Residents in a quiet Mississauga neighbourhood are looking to city council for action after an Airbnb rental turned into a party house nightmare for neighbours.

"First we didn't know what was happening. We just thought it was people that purchased the house and then there was parties happening every weekend," said Sharon Kwok, who lives across the street from the house. 

"I have two young children so I don't want them exposed to that." 

Months of late night parties

Almost every weekend for the past three months a house on Snowflake Lane in Mississauga has been overrun with partygoers, many of them parking on the street and leaving the remnants of their partying, from soiled mattresses to shot glasses and party cups, behind. 

Sharon Kwok Airbnb

Sharon Kwok lives across the street from the house and says she regularly finds remnants from parties on her front lawn. (Amanda Grant/CBC)

"Sometimes we even think it's underage, you know where they can't get into the clubs so they're coming here," said Kwok.

Franklin Guzman lives two houses away from the party house and said the noise has kept him and his family awake at all hours. 

"We have experienced some major disruptions at nighttime," Guzman told CBC News.

'Get us back our neighbourhood'

"There's garbage everywhere, people smoking dope. Just different situations that are not part of this neighbourhood," he said. 

Guzman said he's called police and city staff but nothing has seemed to help. 

"The neighbourhood has come together and made the phone calls required," he said. "Now we have to have the city do their diligence, do their part and get us back our neighbourhood." 

Councillor wants regulations

Mississauga Coun. Sue McFadden said she is trying to help residents like Guzman by putting forward a motion to create local regulations for the home-sharing service. ​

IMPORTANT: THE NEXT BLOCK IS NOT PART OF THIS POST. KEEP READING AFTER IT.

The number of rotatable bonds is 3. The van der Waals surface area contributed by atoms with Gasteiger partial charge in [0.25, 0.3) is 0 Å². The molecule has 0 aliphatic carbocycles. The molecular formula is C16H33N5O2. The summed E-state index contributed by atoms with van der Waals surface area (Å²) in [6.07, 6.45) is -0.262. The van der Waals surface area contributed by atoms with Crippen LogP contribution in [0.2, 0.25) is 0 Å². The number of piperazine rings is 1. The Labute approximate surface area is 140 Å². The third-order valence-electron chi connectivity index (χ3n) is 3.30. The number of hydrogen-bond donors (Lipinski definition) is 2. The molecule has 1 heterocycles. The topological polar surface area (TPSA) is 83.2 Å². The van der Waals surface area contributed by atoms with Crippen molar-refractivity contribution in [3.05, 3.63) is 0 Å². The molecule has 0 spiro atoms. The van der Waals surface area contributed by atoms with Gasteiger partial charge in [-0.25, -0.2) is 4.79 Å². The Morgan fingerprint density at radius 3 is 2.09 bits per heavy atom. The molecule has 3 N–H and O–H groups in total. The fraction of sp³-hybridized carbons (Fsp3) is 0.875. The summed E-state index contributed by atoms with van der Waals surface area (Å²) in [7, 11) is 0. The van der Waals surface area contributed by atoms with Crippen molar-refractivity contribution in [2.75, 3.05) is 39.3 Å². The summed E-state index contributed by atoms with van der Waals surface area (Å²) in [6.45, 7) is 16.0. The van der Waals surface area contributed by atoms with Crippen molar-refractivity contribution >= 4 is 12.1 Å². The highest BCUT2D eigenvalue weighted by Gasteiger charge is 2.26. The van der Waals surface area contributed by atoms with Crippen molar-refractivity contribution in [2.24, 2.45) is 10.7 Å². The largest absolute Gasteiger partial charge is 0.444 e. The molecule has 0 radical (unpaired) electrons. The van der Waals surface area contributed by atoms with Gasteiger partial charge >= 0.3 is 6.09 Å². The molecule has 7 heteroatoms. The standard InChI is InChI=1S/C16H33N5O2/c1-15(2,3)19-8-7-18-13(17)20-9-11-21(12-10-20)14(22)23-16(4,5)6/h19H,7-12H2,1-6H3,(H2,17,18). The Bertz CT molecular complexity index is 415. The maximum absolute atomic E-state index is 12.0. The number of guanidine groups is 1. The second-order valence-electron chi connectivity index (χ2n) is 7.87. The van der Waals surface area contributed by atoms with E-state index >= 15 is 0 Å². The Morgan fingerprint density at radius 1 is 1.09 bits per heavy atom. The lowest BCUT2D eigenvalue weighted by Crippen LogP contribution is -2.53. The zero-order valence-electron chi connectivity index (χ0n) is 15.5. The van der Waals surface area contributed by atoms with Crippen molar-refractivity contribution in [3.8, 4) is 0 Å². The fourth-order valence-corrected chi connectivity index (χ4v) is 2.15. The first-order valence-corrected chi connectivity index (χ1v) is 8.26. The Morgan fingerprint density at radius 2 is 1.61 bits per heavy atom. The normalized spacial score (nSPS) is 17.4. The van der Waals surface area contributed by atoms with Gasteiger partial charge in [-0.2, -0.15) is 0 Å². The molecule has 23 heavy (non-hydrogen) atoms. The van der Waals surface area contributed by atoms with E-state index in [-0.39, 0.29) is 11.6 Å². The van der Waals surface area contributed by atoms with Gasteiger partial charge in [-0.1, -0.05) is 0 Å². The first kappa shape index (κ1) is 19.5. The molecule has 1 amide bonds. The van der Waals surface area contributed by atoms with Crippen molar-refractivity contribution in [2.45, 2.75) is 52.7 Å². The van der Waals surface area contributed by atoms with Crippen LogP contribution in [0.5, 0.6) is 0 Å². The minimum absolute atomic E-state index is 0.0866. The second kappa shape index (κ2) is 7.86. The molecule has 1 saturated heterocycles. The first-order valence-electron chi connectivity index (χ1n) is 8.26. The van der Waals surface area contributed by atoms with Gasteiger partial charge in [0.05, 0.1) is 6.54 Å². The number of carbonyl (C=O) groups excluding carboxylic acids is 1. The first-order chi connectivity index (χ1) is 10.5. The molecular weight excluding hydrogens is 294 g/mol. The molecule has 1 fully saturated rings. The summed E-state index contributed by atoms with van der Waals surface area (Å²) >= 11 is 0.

Sue McFadden councillor

Mississauga city councillor Sue McFadden says she wants to help residents by putting restrictions on Airbnb rentals in the city. (Amanda Grant/CBC)

"I don't have a problem with people renting out their house but there should be rules," said McFadden.

"You can't infringe on a community and take away the value of life that people enjoy." 

She first began getting complaints from residents in February. As the complaints kept pouring in, McFadden and her staff investigated the home and realized that the owner was offering short-term rentals.

"It had been sold in February, so what he was doing was as an absent landowner he was renting it on the weekend to recoup some money," McFadden said.

She sent bylaw enforcement officers and police to do regular checks during parties and had parking officers issue tickets to cars parked unlawfully on the street "to frustrate them, if nothing else," McFadden said.

Airbnb denied her request to have the house taken down from the site, and the home's owner declined to hear complaints from the community, she said.

McFadden will look at how other jurisdictions are handling similar problems before putting forward her motion, which could call for rentals only to people over the age of 21, for example, or perhaps include a time restriction.

McFadden said she hopes to have a motion ready to present to council in the next two weeks.